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Spoken word slam showcases student work, inspires creativity

Spoken+word--+Senior+Liam+Hemingway+shares+his+original+poem%2C+%22A+Flock+of+Birds%22+on+April+29+in+the+library.+His+performance+was+part+of+a+unit+on+spoken+word+poetry+in+English+teacher+Virginia+Gillis%27+Poetry+Honors+class.+
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Spoken word slam showcases student work, inspires creativity

Spoken word-- Senior Liam Hemingway shares his original poem,

Spoken word-- Senior Liam Hemingway shares his original poem, "A Flock of Birds" on April 29 in the library. His performance was part of a unit on spoken word poetry in English teacher Virginia Gillis' Poetry Honors class.

MJ Martinez

Spoken word-- Senior Liam Hemingway shares his original poem, "A Flock of Birds" on April 29 in the library. His performance was part of a unit on spoken word poetry in English teacher Virginia Gillis' Poetry Honors class.

MJ Martinez

MJ Martinez

Spoken word-- Senior Liam Hemingway shares his original poem, "A Flock of Birds" on April 29 in the library. His performance was part of a unit on spoken word poetry in English teacher Virginia Gillis' Poetry Honors class.

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The Poetry Honors class, taught by English teacher Virginia Gillis, gathered in the library April 29, 30, and May 1 for a spoken word poetry slam. Around eight students performed each of the allotted days, sharing their original work.

The poems were read as part of the spoken word unit, in which students studied famous poets and their works to better understand the complex aspects of spoken word. Students wrote poems on diverse themes, like that of self-acceptance, family, coming of age, and the environment.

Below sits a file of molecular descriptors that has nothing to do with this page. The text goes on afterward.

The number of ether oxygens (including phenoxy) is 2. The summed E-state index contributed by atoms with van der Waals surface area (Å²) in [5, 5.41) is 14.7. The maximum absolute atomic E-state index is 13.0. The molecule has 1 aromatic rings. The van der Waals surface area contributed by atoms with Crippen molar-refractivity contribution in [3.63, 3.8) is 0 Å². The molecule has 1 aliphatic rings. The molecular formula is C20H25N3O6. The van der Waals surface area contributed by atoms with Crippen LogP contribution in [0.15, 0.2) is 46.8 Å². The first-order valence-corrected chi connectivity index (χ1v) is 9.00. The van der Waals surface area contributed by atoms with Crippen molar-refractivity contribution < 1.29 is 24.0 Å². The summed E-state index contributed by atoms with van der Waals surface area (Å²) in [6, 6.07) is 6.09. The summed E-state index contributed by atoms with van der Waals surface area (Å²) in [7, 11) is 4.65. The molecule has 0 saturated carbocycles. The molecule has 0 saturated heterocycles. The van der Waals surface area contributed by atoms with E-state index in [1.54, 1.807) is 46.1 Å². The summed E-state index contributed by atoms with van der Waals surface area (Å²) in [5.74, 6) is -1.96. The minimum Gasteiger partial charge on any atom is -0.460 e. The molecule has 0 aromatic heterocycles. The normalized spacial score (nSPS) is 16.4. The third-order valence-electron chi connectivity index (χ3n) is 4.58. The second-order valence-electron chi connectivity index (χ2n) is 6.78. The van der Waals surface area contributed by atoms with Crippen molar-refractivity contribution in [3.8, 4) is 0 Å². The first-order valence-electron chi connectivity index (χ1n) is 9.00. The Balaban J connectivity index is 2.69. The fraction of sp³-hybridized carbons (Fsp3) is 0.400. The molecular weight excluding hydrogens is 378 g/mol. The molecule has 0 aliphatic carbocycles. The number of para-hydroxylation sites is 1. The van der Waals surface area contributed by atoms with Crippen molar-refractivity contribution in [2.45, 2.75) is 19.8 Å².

The class had been working in and out of class for two weeks on their original pieces prior to the performance. Students began by listening to the poem, “Jellyfish” by Sarah Kay and “Shake the Dust” by Anis Mojgani. The poems provided examples of sound devices, rhyme, and allusion– all devices that the class studies. In addition to written devices, the poems helped students in developing tone and body language, which are key to a spoken word performance.

“The students gained additional public speaking opportunities and a chance to publicize their own work. In doing so, they overcame challenges as well as employed poetic devices we have been studying in a new form,” Gillis said.

The poems were written in conjunction with students’ personal poetry anthologies. The anthologies focus on a student-created driving question and include six works by published authors and six original poems from the student. Driving questions can pertain to philosophical ideas, literary theory, or other topics regarding poetic construction.

MJ Martinez
Can you hear it?– Senior Pranav Tavildar shares his poem, “The Sound of Silence” on April 29 in the library. Tavildar used what he learned in the unit of study in his original poem.

“My guiding question focuses on how poets are able to convey complex emotions like that of sadness. My anthology has numerous poems that I have written, as well as poems by a diverse group of authors,” senior Katie Smith said.

Performances ranged from one to three minutes, and students, faculty, and staff were in attendance. After each reading, the students engaged in a discussion about what they noticed, analyzing each poem as a class. 

Senior Liam Hemingway’s shared his poem “A Flock of Birds” about someone observing a group of birds. The poem discusses the philosophical concept of trust.

“I learned that spoken word adds another dimension to poetry, and being able to perform my work to my peers was a really interesting experience,” Hemingway said.

Teachers in attendance noted that the students were honest and allowed themselves to be vulnerable in their poems despite the fact that they would be publicizing their work.

“The class definitely has a rapport that allows for students to be honest and vulnerable. Also, students should know that spoken word poetry is hard because it is spoken, so many intricate details come together to add meaning to the piece. The fact that students engaged in the work so thoughtfully was impressive to see,” English teacher Lauren Luciani said.

The poetry class is a half-year course and counts towards the four-year English credit requirement.

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Spoken word slam showcases student work, inspires creativity